NBC New York – An interracial married couple says they were attacked outside a bar in Queens early Saturday, and that their attackers used racial and homophobic slurs…
See on thegrio.com
“What I learned in my grade school days was so sugary sweet that I graduated with the belief that America was the savior of the world and that Slavery was a blight caused by a few bad people wiped clean by the heroic Abraham Lincoln.”
“When I got into college and began to take history and philosophy courses, I started to wake up. Some of the required books led me to read other books that opened my eyes to a deeper understanding of our history and the unfolding America. Beyond that was the enlightening accounts of human atrocities across the globe throughout history.”
“…the way to a more united and equal America is by less separation and more conversation…”
See on evescrossing.wordpress.com
The Racial Bechdel Test is to PoC presence in the media what The Bechdel Test is to female presence in the media. It tests whether or not a form of media has a strong PoC presence.
The test is important because it shows trends in how PoC’s are not only represented in media, but also how they are portrayed.
In order to pass the test, three requirements must be met:
There must be more than one character of colorAt least two characters of color must have a conversationThe conversation has to be about something other than a white person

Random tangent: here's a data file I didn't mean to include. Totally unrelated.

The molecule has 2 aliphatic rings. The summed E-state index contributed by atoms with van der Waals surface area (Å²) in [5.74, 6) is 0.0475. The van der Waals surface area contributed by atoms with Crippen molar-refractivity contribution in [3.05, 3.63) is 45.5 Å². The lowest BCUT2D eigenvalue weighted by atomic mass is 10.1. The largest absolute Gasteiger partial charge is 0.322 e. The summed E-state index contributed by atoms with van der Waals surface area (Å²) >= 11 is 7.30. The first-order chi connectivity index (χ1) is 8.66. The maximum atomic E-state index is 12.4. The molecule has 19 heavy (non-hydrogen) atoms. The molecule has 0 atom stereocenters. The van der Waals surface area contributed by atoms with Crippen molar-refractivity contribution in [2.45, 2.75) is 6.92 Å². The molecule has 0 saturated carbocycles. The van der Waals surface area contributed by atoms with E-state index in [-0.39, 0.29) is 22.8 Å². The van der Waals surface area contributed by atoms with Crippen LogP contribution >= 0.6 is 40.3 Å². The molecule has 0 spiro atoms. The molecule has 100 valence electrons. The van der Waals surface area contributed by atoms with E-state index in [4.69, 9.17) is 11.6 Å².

That’s it! Just three simple rules. Now let’s see what passes and what doesn’t.”
See on racialbechdel.tumblr.com
Via Scoop.it – CommunityVillage
“Starred Review. According to bestselling sociologist Loewen (Lies My Teacher Told Me), “something significant has been left out of the broad history of race in America as it is usually taught,” namely the establishment between 1890 and 1968 of thousands of “sundown towns” that systematically excluded African-Americans from living within their borders. Located mostly outside the traditional South, these towns employed legal formalities, race riots, policemen, bricks, fires and guns to produce homogeneously Caucasian communities—and some of them continue such unsavory practices to this day. Loewen’s eye-opening history traces the sundown town’s development and delineates the extent to which state governments and the federal government, “openly favor[ed] white supremacy” from the 1930s through the 1960s, “helped to create and maintain all-white communities” through their lending and insuring policies. “While African Americans never lost the right to vote in the North… they did lose the right to live in town after town, county after county,” Loewen points out. The expulsion forced African-Americans into urban ghettoes and continues to have ramifications on the lives of whites, blacks and the social system at large.”